Being a job reference

Since I have had quite a few people work for me over the years, I usually get at least a dozen requests for letters of recommendation or calls for job references every year.  Sometimes they come in spurts – like a few months ago when I had a friend here that I think started to not believe how many times I told them it was a reference check!  I received 3 calls in 4 hours.

First, I never write letters of recommendation.  I DO occasionally sign letters of recommendation though.  What I mean is that I always make my ex-employee write the letters.  And I tell them, “I won’t edit it.  Either I sign what you send me, or I won’t”.

This actually forces ex-employees to be very honest – with themselves, mostly.   It’s unusual for me to not sign one of the letters I have been sent – generally I find people get very honest when they know they are being fact-checked.

But only about 20% of the people that ask for a recommendation and are asked instead to write their own, ever send me anything.  Most of them must consider it too much work (but they were willing to ask me to do it for them!)

Find THAT 20% of the workforce for your company – they are people that understand that they are not perfect, they can improve, and they are honest with themselves – in my experience.  And if they are honest with themselves, they won’t be dishonest with you.

I do always grant interviews with a potential employer about a former employee, if they ask.  It normally takes 5-10 minutes…

Unless the people doing the interviews are the FBI or Department of Homeland Security.  I’ve had a couple of those meetings lately.  They take a LONG time.

I remember being at a local coffee shop with an FBI agent and answering the question, “Would you be comfortable with <name> being employed by the FBI?”

I answered, “Hell no – not only would I not feel comfortable with <name> working for the you, I would actually be afraid if he worked for you!”

Just then the waitress had turned the corner and she heard only my response – and she said, “My, aren’t you harsh!”

No, I am NOT harsh.  I was a generous boss.  And I have been generous with my job references.  But if someone lied to me, or cheated in some way – well, then I am harsh.  If someone has a destructive personal life that seems to invade the workplace every day, then I am harsh. If someone promises me something and time and time again fails to deliver, then I am harsh. 

But I am fair.  I see nothing wrong with asking someone to write their own recommendation – I see nothing wrong with asking them to step back and assess themselves.  In fact, I find self-assessment to be a critical aspect in my own life – especially since I don’t “have a boss”.   I don’t have annual reviews. I please customers, or I lose them – there isn’t a lot of discussion along the way!

So if you worked for me, and you want a reference, I suggest you write an honest self-assessment.  If it is really honest, I will sign it.  If it is not, I won’t.

That seems pretty fair to me.


  1. I had turned my adjectives slider down, so correct that and make that:

    What you friggin think ya freakin r? A stinkin 16 yo?

    Late belated father’s day, ya 2 ol’ flks!

  2. @rob: you calling him an old fart? What are you, a 16 year old? πŸ˜‰ πŸ˜›

    Late Belated Father’s Day ya 2 ol’ ppl!

  3. πŸ™‚ OK, I give – I *did* work for you 😯

    Happy Father’s Day, you old fart ❗ ❗ ❗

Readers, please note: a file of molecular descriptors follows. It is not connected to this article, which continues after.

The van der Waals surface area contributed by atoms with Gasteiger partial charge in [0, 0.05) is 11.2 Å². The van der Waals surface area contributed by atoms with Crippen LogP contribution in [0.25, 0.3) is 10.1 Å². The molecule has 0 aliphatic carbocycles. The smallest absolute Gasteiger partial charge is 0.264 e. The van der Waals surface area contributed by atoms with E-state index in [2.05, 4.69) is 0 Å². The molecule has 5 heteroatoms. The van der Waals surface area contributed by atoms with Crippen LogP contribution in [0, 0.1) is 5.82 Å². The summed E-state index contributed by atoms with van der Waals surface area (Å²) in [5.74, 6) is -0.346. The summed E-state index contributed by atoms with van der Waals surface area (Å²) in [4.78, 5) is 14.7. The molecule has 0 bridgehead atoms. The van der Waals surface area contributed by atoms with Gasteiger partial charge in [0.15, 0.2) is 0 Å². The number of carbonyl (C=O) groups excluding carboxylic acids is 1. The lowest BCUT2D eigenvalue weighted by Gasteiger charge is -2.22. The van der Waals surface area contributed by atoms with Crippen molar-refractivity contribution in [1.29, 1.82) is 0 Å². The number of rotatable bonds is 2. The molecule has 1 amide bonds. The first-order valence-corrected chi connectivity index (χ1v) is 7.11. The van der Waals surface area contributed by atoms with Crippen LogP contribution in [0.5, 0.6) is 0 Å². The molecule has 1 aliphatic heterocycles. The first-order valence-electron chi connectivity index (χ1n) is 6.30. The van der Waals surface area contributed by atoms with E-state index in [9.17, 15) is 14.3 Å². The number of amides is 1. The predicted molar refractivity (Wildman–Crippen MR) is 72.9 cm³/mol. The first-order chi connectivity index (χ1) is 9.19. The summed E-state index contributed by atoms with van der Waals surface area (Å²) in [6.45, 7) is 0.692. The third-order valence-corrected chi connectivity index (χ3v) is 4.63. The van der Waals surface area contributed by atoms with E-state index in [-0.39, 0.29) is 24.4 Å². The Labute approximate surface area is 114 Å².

4. “who paid your rent, bought your computers, installed the Margarita machine, organized almost every office get together, made sure you had lights on and coffee (and β€˜Ritas) brewing?”

    By puting it this way you made me realize you …. worked for ME!

    You can ask me for a reference any time! πŸ˜‰

  5. @Paul – one thing I learned a long, long time ago – when I worked in Medicine – those who have malpractice insurance get sued. Those who do not, do not.

    As an individual, I don’t feel too much concern about a suit – but certainly – when I worked for a corporation I did exactly as you suggested – I walked the company line and gave nothing but “yes, they worked for me from X to Y” answers…

    But it’s COMPLETELY different when talking to the FBI or DHS – they actually OFFER you anonymity (and I think it’s wonderful that they do – they need the honest answers).

    Ans as for who you worked for – think back a bit – who paid your rent, bought your computers, installed the Margarita machine, organized almost every office get together, made sure you had lights on and coffee (and ‘Ritas) brewing?

    If you DIDN’T work for that guy, then you worked for the wrong guy πŸ˜‰



  6. Rob Rob Rob … your vivid imagination is getting the upper hand here …
    Of course I appreciated your efforts to keep us developers honest by placing those “Inspected by #12” labels on our products, but to suggest that we worked for you … *smile* Why don’t you just, honestly, admit that you were glad to have served us in your QA role?

    And if you can backup your claim that you once were my boss… there are certain aspects about compensation that we need to talk about! Bring “a white crystalline compound, CH3COOC6H4COOH, derived from salicylic acid”!

    Anyway, since you’re handling this many job references (every year), I hope you’re aware of the legal ‘thin ice’ of providing much more than start and end days of employement and job descriptions, when people call for references!
    To give an example: By law, you are obliged to report the “HELL no” referral to the ex-employee involved. And if you can’t back it up with solid evidence, that person is EXTREMELY likely to win a lawsuit! (If this is the case I think you’re referring to, you may have that evidence… I’m only giving an example!).

  7. Sure you did! ALL of development worked for QA – we were just very, very polite about it πŸ˜‰


  8. So YOU costed me my job with the FBI!!

    (Oh wait .. I never worked for you…)